The power of civil resistance
This collection of essays attempts to avoid a heroic and mythical perspective and instead outlines the various advantages and problems associated with civil resistance. Review by Phil Sharpe
Christina Fink outlines in her chapter on Burma that civil resistance may not succeed if the state remains coherent and determined to oppose the demands of protestors. To succeed, the forces of civil society must be able to impose their will by strong and popular action.
This is what happened in Poland in the 1980s. The ruling Communist Party lost its legitimacy in the period 1980-82, and the imposition of martial law was unable to restore its hegemony. The result was that by 1989 the alternative power of Solidarity was able to form a government because elections indicated the vast unpopularity of the Communist Party.
However, the situation could have been very different in Eastern Europe if the Soviet Union had decided to intervene. In the period, 1980-82, the unwillingness of the Brezhnev leadership to interfere was not because of principle but rather expressed expediency.
The Brezhnev doctrine had upheld the willingness of the Communist Party of the Soviet Union (CPSU) to interfere in the affairs of Eastern European nations in order to “defend socialism”. But Poland’s massive debts represented a formidable reason why the CPSU in 1981 was unwilling to invade Poland to block Solidarity.
In 1989, Gorbachev was against intervention on principle concerning internal affairs in Eastern Europe. A precedent was established in relation to the election of a non-communist government in Poland, and was extended to the process of peaceful change throughout Eastern Europe.
This development is explained in the chapter by Mark Kramer. He raises the important question as to whether the process of change in Eastern Europe could have been so orderly and smooth if Gorbachev’s policy had not prevailed.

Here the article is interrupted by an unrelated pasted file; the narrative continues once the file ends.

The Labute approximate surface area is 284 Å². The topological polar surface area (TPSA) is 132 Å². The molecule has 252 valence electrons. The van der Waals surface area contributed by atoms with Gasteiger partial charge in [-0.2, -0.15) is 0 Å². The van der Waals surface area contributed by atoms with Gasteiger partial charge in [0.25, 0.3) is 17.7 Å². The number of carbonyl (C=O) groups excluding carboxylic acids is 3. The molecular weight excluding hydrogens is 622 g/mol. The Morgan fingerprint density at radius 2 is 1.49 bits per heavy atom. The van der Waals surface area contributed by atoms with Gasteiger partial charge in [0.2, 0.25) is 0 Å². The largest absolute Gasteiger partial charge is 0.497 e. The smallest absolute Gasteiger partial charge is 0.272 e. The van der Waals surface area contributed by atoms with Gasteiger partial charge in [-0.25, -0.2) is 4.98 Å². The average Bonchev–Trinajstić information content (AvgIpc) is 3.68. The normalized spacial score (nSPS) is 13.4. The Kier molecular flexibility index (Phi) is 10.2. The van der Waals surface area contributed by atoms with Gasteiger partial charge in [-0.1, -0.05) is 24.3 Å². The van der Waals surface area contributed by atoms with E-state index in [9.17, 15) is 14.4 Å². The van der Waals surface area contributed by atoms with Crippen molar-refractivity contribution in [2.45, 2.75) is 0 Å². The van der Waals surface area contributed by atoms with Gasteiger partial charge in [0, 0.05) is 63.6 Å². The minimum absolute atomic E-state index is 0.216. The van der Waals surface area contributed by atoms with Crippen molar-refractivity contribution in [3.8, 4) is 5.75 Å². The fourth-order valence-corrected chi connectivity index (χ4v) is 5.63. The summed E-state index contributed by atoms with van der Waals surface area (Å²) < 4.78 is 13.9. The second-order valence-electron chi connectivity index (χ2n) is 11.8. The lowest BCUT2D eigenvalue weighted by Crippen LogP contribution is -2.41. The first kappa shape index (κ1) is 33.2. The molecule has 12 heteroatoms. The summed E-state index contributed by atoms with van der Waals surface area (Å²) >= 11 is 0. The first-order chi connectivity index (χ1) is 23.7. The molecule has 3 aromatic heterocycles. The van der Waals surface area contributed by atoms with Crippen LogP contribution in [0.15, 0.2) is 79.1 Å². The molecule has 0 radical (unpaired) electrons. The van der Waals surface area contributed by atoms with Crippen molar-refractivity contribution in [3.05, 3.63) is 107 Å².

Kramer argues that Gorbachev supported the process of change in Eastern Europe in order to avoid the prospect of Soviet armed intervention against what had become direct anti-Soviet uprisings. But the dynamic of Gorbachev’s actions was the demise of the Soviet Union which had been weakened by events within Eastern Europe. In other words, glasnost and perestroika had meant that it was not credible to try and repress the struggle for change outside of the Soviet Union.
This analysis indicates that the process of civil resistance cannot succeed without the effective fragmentation and collapse of the state order. A vital aspect of the process of change within Eastern Germany was the increasing reluctance of the state apparatus to oppose the mass power of demonstrators.
The combination of mass democratic and popular power with the reluctance of the ruling authority to oppose the movement with violence explains its non-violent character. Charles S Maier, who analyses this development, is ambivalent about the results of the protests in Eastern Europe.
Instead of a conclusion he only argues that the success of civil resistance requires a different sort of courage in the post-heroic world of the new stabilisation. Consequently, the contradiction between the process of a revolutionary-type mobilisation against Stalinism and the limitations of regimes that have attempted to introduce the mechanisms of capitalism is not examined in any sufficient detail.
The instability of regimes in Georgia and Ukraine is explained by internal factors of incompetent politicians and corruption, when in reality it is the effect of a causal process related to the restoration of capitalism in Eastern Europe and the former Soviet Union.
9 June 2010